"In 2007, in the village of Patok, Albania, a wolf had been captured from the mountains and was being held in a cage. A villager put a donkey in the cage with the wolf, intending that the donkey should become a live meal… but that didn’t happen.
Instead, the wolf and the donkey became close companions, refusing to harm each other and cohabitating peacefully in the cage. After a flurry of media attention (including a successful petition from Care2), the Albanian government intervened, and the wolf was returned to the wild. The donkey was allowed to live out its life in a comfortable open pasture—and the wolf still passes by sometimes to see him!”

That donkey seems about as likely to kill the wolf than the other way around, donkeys can get incredibly mean towards would be predators and have been known to chase after them and stomp them to death. The people responsible for caging this animal are just stupid all the way around, glad it ended well for the two of them.


Aroooooo! Wolves, wolves, and more wolves!


alaskan gray wolf by lahorstman on Flickr.


Wolves can follow a human’s gaze
When humans turned wolves into dogs, we created a social companion that keys in on our every move and look. That attentiveness was one of the big effects of domestication, some scientists have argued, and a clear difference between the two species. But wolves raised with humans also pay close attention to our actions and even follow our eye gaze, say two researchers. They even pass a gazing test that dogs fail.
The findings “seem to put a big nail in the coffin” of the dog-domestication theory, says Frans de Waal, a primatologist at Emory University in Atlanta who specializes in social cognition. The results should also help researchers better understand the evolution of gazing abilities overall, say the authors of the new study.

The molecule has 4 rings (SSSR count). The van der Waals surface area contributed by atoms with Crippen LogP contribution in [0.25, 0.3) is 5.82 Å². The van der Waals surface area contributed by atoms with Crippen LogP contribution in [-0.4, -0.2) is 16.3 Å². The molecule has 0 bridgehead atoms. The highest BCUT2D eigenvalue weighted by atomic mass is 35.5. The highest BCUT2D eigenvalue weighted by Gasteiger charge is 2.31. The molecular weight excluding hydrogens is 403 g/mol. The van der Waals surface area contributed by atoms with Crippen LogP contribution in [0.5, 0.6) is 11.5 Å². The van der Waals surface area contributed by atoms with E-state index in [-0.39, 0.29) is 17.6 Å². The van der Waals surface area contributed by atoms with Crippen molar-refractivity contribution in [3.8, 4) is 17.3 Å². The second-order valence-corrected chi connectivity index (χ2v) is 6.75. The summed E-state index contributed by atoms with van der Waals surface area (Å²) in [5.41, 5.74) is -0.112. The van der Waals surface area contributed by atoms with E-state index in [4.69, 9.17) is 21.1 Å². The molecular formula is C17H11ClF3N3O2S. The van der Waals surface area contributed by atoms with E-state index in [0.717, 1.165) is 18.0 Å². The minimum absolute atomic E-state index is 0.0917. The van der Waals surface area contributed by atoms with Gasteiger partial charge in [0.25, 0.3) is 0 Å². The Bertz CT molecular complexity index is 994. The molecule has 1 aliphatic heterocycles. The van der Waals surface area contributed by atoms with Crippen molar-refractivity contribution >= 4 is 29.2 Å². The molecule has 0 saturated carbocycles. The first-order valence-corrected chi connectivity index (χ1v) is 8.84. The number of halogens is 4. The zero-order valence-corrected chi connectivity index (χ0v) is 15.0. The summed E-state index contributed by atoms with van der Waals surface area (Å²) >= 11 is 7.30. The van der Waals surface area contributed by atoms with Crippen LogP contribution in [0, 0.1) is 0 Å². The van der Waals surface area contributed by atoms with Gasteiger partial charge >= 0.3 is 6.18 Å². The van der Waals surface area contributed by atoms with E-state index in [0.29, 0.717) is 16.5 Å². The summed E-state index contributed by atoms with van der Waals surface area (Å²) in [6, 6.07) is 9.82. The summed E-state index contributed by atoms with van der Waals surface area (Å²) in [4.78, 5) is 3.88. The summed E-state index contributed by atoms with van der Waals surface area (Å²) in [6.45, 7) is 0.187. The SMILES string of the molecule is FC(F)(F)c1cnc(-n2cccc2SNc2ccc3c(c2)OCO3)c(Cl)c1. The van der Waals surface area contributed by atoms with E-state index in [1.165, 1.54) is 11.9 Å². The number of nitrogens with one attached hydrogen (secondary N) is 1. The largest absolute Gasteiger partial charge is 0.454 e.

Previous studies have concluded that wolves are not interested in human social cues and will not, for example, follow a pointing finger, even if that finger would lead them to food. By contrast, dogs seem to instantly grasp the connection. “For a dog, understanding pointing is a natural thing to do,” says Friederike Range, a cognitive ethologist at the University of Vienna and the lead author of the new study. “But how important is pointing to a wolf naturally?”
Because it’s not possible to test wild wolves’ abilities to follow a person’s gaze, Range and her co-author, Zsófia Virányi, a cognitive ethologist at the Wolf Science Center in Ernstbrunn, Austria, hand-raised nine wolf pups born in captivity. The pups were separated from their mothers 10 days after birth and bottle- and hand-fed for their first 5 months of life. In the ensuing months, the wolves continued to have daily social contact with humans and five adult dogs of various breeds, with which they developed close relationships. Like trainers raising dog puppies, the scientists gave the wolf pups intensive obedience training, teaching them to sit, lie down, roll over, and look into a person’s eyes.
When the pups were 14 weeks old, Range and Virányi tested their ability to follow the gaze of a person who turned her head and looked into the distance. Six of the pups passed, turning to look in the same direction only seconds after the person did. And at 23 weeks old, all the pups passed the test, the team reports online today in PLoS ONE.
Picture by Friederike RangeSource



This fabulously talented young illustrator is taking commissions and donations to help save her house while her mother is unable to work. Please consider giving her work a look.


date a boy who’s a wolf. not figuratively a wolf literally date a fucking wolf. wolves are strong and cute and have powerful jaws for crushing the bones of men who harass you on the street. wolves are better than men in every respect. have you ever seen a man kill an elk with his teeth, howl at the moon, run at speeds of 35 mph. wolves CANNOT call you slurs

(Source: bufotoxin, via bloodpactgirlscout)

butneverdestroyed: 1.) Your dog is gorgeous. 2.) Your pictures of your dog are gorgeous 3.) Can you tell me more about Motyka? What are the percentages of his breeding? How's his behavior? It's been a life-long desire of mine to own a wolf / husky / wolfdog hybrid, but I'm nervous about keeping a potentially aggressive / territorial canine in a home with other animals / children. Thanks for all the beautiful pictures you post / reblog.